Over the years we've all seen what appears to be a never-ending stream of security reports that supposedly help make it clear how secure a given software technology might be. There have been several such reports on individual products, as well as several comparative reports that pit products against each other--for example, Internet Explorer (IE) versus Firefox, or Windows versus one more Linux-based or BSD-based OS.

Although those reports are helpful, they always leave room for interpretation, particularly because they invariably rely on a flat count of known security bugs. Heated debates are often the result, and in the end some security administrators might misunderstand the overall implications and relative usefulness of such data. Not only that, but people who aren't so savvy about security can become misinformed because they don't have the requisite knowledge to understand security to begin with--which can lead to ridiculous beliefs such as "OS X is bulletproof, so I don't need a firewall or antivirus protection."

Mozilla recently announced that it intends to take a different approach in the future for measuring the security of its own products, including Firefox. The company said that instead of counting bugs, Mozilla will track various metrics over time. Hopefully that sort of information will lead to much better information and better products, which of course would benefit everyone.

Toward that goal, Mozilla has launched a new project currently called the Mozilla Security Metrics Project. Now in its initial stages of development, the project is the offspring of collaboration between Mozilla security team members and security researcher/analyst Rich Mogull of Securosis-–who formerly worked as a security analyst for Gartner Group. The stated goals of the project are to "develop a metrics based model to track the relative security of Firefox, evaluate the effectiveness of security efforts within the development and testing process, and measure the window of exposure of Firefox users to security vulnerabilities."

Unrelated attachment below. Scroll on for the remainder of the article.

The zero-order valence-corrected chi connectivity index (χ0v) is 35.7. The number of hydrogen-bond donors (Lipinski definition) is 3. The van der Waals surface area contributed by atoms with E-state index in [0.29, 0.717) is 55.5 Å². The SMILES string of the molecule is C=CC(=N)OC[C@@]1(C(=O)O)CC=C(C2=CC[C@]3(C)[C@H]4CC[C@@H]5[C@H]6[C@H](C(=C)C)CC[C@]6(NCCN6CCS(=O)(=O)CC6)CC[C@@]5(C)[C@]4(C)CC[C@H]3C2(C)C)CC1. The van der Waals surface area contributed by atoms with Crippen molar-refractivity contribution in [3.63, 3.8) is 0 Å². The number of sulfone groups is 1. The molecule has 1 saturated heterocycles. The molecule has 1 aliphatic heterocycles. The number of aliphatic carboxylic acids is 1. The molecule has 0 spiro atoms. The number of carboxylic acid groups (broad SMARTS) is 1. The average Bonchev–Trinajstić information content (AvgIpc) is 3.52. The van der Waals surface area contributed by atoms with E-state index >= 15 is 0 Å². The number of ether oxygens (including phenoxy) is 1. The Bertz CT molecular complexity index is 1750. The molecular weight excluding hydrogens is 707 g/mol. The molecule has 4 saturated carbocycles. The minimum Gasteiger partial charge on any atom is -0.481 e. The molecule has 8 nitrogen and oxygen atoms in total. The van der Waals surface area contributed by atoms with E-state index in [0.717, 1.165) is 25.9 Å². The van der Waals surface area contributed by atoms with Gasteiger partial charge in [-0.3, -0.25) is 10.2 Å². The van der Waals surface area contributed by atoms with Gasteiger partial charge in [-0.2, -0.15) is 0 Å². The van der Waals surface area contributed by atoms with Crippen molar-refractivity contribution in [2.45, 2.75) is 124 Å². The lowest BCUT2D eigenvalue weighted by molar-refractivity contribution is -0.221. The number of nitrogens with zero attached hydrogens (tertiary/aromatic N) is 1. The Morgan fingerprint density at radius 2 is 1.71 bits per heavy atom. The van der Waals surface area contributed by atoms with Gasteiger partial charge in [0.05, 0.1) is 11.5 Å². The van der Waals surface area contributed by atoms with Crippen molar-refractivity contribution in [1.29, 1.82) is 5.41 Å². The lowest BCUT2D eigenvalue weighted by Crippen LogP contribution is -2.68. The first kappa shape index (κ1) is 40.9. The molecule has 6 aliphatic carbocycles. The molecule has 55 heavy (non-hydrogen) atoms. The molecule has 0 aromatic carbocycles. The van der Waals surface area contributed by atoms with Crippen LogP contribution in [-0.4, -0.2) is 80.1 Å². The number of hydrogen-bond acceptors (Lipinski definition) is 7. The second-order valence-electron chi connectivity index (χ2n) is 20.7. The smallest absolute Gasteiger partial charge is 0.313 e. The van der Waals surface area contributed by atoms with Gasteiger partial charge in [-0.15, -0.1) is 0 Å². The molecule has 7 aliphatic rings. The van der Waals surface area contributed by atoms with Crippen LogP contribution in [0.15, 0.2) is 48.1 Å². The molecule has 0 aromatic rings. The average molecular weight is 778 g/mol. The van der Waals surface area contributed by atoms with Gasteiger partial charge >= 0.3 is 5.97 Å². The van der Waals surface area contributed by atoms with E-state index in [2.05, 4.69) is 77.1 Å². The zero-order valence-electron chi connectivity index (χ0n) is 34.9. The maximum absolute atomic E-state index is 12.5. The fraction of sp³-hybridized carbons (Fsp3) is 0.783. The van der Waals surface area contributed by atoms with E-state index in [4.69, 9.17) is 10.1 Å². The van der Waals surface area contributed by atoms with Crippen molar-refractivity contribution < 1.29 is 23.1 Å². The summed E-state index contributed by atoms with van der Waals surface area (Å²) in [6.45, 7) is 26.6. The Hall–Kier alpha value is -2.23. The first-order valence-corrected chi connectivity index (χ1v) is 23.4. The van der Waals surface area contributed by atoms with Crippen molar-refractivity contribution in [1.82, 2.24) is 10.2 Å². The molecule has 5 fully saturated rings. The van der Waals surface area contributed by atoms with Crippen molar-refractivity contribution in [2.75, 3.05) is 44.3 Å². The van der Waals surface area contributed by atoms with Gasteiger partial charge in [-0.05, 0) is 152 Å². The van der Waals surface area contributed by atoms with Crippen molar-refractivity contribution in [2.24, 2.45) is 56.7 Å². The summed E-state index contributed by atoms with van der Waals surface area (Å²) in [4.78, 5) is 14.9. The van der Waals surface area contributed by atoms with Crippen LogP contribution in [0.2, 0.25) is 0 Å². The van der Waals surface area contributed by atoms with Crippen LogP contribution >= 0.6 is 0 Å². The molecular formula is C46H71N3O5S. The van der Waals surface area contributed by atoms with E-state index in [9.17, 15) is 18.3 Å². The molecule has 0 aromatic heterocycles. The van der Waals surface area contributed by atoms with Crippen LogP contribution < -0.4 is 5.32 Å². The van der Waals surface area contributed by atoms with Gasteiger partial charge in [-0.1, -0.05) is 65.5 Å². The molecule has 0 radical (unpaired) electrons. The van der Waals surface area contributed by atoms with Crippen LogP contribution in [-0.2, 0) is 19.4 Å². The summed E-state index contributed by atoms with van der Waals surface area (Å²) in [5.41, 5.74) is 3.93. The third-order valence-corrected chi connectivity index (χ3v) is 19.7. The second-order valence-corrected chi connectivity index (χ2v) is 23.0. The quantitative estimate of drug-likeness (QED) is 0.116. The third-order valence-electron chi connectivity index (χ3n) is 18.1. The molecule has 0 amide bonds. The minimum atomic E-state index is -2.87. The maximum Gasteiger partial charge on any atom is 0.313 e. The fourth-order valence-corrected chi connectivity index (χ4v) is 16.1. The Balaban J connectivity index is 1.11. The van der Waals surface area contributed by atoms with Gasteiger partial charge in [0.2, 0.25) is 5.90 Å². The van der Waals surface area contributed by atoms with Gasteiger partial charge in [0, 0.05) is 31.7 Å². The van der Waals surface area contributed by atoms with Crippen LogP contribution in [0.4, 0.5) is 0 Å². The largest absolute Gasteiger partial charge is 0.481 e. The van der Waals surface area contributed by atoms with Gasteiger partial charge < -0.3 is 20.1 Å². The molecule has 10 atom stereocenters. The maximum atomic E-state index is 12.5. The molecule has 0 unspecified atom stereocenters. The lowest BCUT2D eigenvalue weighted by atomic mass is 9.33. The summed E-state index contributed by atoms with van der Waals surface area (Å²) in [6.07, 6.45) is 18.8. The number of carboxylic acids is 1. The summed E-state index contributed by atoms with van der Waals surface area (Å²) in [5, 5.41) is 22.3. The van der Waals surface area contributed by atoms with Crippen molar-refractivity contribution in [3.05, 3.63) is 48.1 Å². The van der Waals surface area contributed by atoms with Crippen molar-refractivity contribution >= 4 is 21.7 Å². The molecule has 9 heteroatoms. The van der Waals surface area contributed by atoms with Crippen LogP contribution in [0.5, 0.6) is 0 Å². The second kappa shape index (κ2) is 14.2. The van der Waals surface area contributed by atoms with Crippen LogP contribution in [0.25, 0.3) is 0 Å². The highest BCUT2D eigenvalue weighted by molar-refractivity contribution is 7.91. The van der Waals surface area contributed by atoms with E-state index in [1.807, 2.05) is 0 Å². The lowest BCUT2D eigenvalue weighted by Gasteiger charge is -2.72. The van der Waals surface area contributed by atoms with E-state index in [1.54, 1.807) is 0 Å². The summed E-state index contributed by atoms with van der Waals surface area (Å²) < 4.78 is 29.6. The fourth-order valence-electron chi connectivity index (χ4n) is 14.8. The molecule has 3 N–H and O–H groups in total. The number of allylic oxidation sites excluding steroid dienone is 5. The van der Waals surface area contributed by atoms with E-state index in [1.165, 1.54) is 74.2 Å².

Taking that a step further, the company also said that a secondary goal is to "develop an open base model that can be standardized and expanded upon for other software development efforts to achieve the same goals." Thinking about those goals, it seems apparent that a primary focus is to improve overall the development software process, as well as to get as many users protected as soon as possible in the event of a security vulnerability.

As you might expect, the public is invited to participate in helping to shape guidelines for the project. And, as it stands now in its early initial stages, what exists is a spreadsheet document that includes the proposed metrics to be tracked, information on how to categorize and label those metrics, and a couple of channels to discuss the proposed metrics as well as how to proceed with project development.

If you're reading this article, you're obviously interested in security. If you also use Mozilla software, perhaps you'd like to participate in and possibly help shape the project. You can do so by reviewing the information currently available and providing your feedback. To take part, head over to the Mozilla Security Blog and read the related post at the URL below. There you'll find links to the existing information, as well as a contact email address to send comments and suggestions. You'll also find the usual blog comment form if you want to post your suggestions openly.
http://blog.mozilla.com/security/2008/07/02/mozilla-security-metrics-project